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The hand shredded chicken is half of a bird that’s been shredded by hand seasoned simply with salt and served cold.  There is a combination of white and dark meat as well as some skin that’s well rendered but not really crispy – again, it’s served cold.  I recommend mixing it with some of the chili sauce that’s their staple condiment found on the table.
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Overall, it’s not the best dish at the restaurant – maybe not even the best chicken dish – but it’s simple and a nice alternative to your standard Sesame  or Kung Pao Chicken.
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Jill ordered a new dish on this trip – the shrimp with egg sauce on fried rice noodle.  Essentially, it’s a wide rice noodle with seafood that’s been tossed in a gelatinous egg sauce.  It’s not for everyone as it has a unique texture.  But the seafood is fresh and surprisingly large for the price.  There’s more than enough to take some home.  It took a few bites to get into the dish and get used to the unusual sensation in my mouth but in the end it was pretty tasty.
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On past visits I’ve tasted the tea smoked duck.  You have to work a bit to get the meat off the bones, but the tender meat you do get is well endowed with smoky, earthy flavor.  Enough to share, it’s hard to find duck of this tenderness and quality at such a low price.  I like Chi because I trust them when it comes to high quality protein all around.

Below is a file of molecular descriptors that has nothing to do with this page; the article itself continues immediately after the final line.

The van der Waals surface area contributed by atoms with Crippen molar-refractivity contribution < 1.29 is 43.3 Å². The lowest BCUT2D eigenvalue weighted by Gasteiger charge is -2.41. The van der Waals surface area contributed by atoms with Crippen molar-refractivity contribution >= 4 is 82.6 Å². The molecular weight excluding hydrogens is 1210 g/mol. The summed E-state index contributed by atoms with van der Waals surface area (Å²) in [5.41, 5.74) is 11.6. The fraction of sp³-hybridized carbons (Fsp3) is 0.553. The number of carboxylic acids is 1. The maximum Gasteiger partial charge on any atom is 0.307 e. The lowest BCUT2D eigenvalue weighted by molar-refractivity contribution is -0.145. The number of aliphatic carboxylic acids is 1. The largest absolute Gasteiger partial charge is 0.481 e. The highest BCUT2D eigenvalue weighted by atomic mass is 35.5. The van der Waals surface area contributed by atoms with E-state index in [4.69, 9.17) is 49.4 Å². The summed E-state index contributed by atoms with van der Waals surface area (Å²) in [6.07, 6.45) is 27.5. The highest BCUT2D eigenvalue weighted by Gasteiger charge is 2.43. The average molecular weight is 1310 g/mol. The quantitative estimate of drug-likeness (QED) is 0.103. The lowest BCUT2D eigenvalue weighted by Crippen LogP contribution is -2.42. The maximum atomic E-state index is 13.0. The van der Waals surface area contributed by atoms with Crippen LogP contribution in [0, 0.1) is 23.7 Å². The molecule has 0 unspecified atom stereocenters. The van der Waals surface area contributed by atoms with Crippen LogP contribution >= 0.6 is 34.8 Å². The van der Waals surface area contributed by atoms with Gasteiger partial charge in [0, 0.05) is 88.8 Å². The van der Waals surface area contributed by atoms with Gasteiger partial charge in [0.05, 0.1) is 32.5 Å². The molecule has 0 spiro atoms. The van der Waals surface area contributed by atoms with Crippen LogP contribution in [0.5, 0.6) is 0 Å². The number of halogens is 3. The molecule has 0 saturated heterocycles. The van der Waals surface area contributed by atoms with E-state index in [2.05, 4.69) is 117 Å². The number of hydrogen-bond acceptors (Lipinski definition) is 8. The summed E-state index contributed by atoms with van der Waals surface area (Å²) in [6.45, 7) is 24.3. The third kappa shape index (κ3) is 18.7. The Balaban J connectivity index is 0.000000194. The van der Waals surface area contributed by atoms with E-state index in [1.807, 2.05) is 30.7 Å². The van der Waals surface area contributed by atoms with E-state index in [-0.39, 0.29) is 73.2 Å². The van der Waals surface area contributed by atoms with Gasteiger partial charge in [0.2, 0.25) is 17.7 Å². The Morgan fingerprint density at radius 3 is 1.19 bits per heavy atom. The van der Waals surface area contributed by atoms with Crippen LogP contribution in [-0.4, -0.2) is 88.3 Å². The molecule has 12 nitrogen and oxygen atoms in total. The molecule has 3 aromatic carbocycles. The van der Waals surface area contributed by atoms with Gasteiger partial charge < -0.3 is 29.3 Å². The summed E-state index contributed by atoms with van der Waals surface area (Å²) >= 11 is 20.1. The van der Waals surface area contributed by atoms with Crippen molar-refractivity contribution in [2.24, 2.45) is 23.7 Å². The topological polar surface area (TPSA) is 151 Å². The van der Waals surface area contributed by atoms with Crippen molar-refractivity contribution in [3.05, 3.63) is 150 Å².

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Their soups are layered with flavor.  I prefer the spicy beef noodle soup.  Loaded with red hot chili peppers this beefy, herbaceous stew is not for the faint of heart.  The beef is cut thin and is cooked in the broth itself so the meat isn’t tough.
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The noodles have a slight chew and pick up the flavor of the brother really well.  The veggies in the bottom of the bowl are a nice surprise to those not expecting anything but the beef.
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Our go to dish that we didn’t enjoy on this trip is the sizzling eggplant with garlic sauce.  It’s out of this world.  The eggplant is sliced into strips and comes saturated in sauce and soft.  The texture is something unique and really just great.  The sauce itself, however, is the boss here.  I wish they would bottle the garlic sauce that comes sizzling on an iron skillet.  You MUST order this dish when you visit Chi.  This dish has turned me onto other eggplant dishes found within Chinese cuisine.
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It’s hard for me to visit Chi without enjoying a fruit smoothie with tapioca pearls.  I usually shoot towards tropical flavors like mango or lychee – sometimes the two combined.  But one must always add the tapioca.  They’re like little balls of joy that are soft and chewy almost like a gummy, but even more tender and melty.  They squish in your mouth unlike any other food.  It’s a delicious refreshing treat you can only experience in an Asian food establishment.
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We haven’t even scratched the surface of what Chi has to offer.  I assure you a follow up visit is right around the corner. Get down to Chinatown and check out the stretch of Chinese shops and restaurants off Archer Avenue around the corner from the main stretch.